Stanford Engineering Hero Jim Clark talks about innovation and embracing change
Jim Clark is without question one of the most successful innovators and entrepreneurs in Silicon Valley history. His first venture, Silicon Graphics, revolutionized the design process for everything from bridges to airplanes to special effects for movies. A decade later, he co-founded Netscape, one of the most successful IPOs of all time. He later played a hand in creating online photo service Shutterfly and Healtheon, one of the earliest bids to tame the healthcare bureaucracy.
Yet when asked to identify how he anticipated the future of computing and networking with such skill, he chalked it up to the old adage that luck favors the prepared mind.
“With Netscape, I had been thinking for years about how networking was evolving,” he said in an interview before his recent induction as a Stanford Engineering Hero. “Somehow I had the insight and instinct and luck to meet people like Marc Andreessen and the people building Mosaic, and the chutzpah to put in the money out of my own pocket to see it come to fruition.”
Becoming a Hero
In being named a Stanford Engineering Hero, Clark joins a select group of just 23 Stanford engineers deemed to have profoundly advanced the course of human, social and economic progress through engineering. Clark was one of seven heroes named in 2012.
As an associate professor of electrical engineering at Stanford University in the early 1980s, he developed the Geometry Engine, an early hardware accelerator for rendering computer images based on geometric models. That technology was the basis for early products by Silicon Graphics, which by the 1990s became the gold standard for creating dazzling special effects in films such as “Jurassic Park,” “Toy Story” and “Terminator 2.” Within 13 years, the company grew to 10,000 employees and more than $4 billion a year in revenues.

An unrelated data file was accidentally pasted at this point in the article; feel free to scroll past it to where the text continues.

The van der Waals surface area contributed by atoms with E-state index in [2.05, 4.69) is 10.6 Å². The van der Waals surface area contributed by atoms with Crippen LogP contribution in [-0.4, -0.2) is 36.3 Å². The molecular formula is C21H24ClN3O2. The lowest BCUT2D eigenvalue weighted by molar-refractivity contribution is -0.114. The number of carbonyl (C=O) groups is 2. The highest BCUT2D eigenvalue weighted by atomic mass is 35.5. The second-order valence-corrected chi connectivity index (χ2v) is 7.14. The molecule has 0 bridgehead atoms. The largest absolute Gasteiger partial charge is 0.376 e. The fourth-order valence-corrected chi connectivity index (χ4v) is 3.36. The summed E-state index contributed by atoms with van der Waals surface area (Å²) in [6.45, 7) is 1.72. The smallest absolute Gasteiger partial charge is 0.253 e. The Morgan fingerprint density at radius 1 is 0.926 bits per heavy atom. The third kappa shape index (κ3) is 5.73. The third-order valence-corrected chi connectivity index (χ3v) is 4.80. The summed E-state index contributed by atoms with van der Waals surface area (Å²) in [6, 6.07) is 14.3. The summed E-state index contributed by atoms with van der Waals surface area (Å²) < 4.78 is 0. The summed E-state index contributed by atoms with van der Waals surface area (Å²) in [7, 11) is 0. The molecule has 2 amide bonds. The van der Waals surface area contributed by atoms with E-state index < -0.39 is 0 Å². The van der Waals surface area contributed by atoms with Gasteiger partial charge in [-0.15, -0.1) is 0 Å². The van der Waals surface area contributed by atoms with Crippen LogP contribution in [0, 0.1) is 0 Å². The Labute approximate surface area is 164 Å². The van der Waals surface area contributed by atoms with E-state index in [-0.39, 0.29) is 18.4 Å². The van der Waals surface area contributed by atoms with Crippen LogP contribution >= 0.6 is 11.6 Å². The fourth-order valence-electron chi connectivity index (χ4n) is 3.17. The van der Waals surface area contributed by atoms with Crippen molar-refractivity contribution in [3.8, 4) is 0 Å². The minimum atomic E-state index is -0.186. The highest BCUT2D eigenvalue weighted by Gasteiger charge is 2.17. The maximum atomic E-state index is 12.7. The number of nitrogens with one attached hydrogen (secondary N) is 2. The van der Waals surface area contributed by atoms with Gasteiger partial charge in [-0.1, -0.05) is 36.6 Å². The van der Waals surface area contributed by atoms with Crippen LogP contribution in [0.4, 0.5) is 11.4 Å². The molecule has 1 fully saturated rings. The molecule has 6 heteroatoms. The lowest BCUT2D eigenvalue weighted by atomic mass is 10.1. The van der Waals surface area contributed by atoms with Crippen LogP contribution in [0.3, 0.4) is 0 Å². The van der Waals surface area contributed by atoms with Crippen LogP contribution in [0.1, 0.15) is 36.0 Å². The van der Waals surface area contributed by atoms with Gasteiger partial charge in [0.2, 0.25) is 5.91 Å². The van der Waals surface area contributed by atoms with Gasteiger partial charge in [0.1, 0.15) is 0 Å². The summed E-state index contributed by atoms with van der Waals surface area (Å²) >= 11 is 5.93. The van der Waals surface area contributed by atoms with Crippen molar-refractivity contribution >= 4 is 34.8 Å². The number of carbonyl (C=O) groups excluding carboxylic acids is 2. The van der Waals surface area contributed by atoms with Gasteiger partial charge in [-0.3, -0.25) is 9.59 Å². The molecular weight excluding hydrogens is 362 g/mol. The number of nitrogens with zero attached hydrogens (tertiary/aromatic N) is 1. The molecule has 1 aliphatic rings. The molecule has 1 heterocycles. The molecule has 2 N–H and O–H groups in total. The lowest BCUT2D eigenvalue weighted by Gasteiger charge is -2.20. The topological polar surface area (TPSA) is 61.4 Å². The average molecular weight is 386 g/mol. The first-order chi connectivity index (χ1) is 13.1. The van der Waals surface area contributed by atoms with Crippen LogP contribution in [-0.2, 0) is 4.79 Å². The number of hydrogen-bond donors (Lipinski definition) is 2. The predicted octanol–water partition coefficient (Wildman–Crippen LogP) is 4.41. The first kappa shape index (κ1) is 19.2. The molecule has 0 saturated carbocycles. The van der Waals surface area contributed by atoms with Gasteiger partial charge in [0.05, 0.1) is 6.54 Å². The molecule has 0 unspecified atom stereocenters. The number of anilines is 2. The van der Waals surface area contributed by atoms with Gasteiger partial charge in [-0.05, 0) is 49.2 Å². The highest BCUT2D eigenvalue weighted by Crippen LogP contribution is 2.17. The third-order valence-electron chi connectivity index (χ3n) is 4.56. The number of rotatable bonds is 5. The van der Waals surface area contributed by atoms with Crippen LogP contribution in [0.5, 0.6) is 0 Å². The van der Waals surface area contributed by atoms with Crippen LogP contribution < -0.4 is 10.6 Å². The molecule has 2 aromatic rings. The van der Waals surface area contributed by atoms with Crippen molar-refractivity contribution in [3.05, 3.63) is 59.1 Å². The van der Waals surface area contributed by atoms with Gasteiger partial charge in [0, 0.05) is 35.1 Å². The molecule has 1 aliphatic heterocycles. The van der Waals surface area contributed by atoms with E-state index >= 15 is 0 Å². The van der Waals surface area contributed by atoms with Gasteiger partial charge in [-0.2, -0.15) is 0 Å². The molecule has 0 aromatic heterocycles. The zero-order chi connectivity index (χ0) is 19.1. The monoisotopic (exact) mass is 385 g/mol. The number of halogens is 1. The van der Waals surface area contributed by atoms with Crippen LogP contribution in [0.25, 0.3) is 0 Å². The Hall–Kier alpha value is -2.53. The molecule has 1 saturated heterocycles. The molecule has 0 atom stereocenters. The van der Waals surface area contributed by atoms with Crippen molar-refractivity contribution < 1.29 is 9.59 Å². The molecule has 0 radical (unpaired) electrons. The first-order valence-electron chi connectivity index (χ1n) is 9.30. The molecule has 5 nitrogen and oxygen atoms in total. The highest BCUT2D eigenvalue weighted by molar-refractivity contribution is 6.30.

“The thing that characterized that company was just a lot of hard work and drive and passion to make sure that the world could use it,” Clark said. “All of the 3D games you can play on your phone or computer are driven by some kind of a graphics engine that’s similar to what I originally did when I was here at Stanford.”
But Silicon Graphics’ enormous success paled in comparison to Clark’s follow-up venture. In 1994, he teamed with Marc Andreessen, the lead developer of the early web browser Mosaic to form Netscape, a company that defined the high-flying early days of the World Wide Web.
“Netscape was ‘happening.’ At the time we formed it, the world was using the Internet primarily as a network connecting a few research labs and universities,” Clark said. Netscape took an unusual path to predominance when the company made the choice to offer the browser for free to consumers and only license the software to companies hoping to use it in a commercial setting. It was a very successful strategy.
“In the first year of business, we had almost no sales force. We were just taking orders,” Clark recalled. Netscape made Clark a billionaire.
A legacy of giving back
Since those days, Clark has worked in other well-known Internet efforts, including MyCFO, Healtheon and Shutterfly. His more considerable contribution, however, has come as a philanthropist. His support made possible the James H. Clark Center at Stanford, a hub for innovation at the intersection of engineering and medicine known as Bio-X. He also actively supports non-profit activities related to healthcare, humanitarian causes, education and the world’s oceans. He funded the Academy Award-winning documentary film, “The Cove,” for instance.
“There are other things in my life that could be attributed to some sort of vision, I suppose, in the academic sense, the Clark Center in particular. It stemmed from a belief that biology was going to be a big future unfolding thing. I think it’s evolved beyond my wildest dreams,” Clark said.
In evaluating his own success, Clark placed an emphasis on the special environment fostered at Stanford Engineering. “Stanford was a springboard to my being able to start a company,” he recalled. “I’ve always felt so much gratitude toward Stanford. I was suddenly around some of the brightest people in the world, and I was their colleague, and I felt really privileged.”
Asked what advice he might give a young engineer just starting his career today, Clark paused as though he’d never been asked the question. After a moment’s deliberation, he said: “As I look back at my history, I realize the most productive times in my life have been when I changed disciplines or I intersected with another discipline. The story there is that I wasn’t afraid of change.”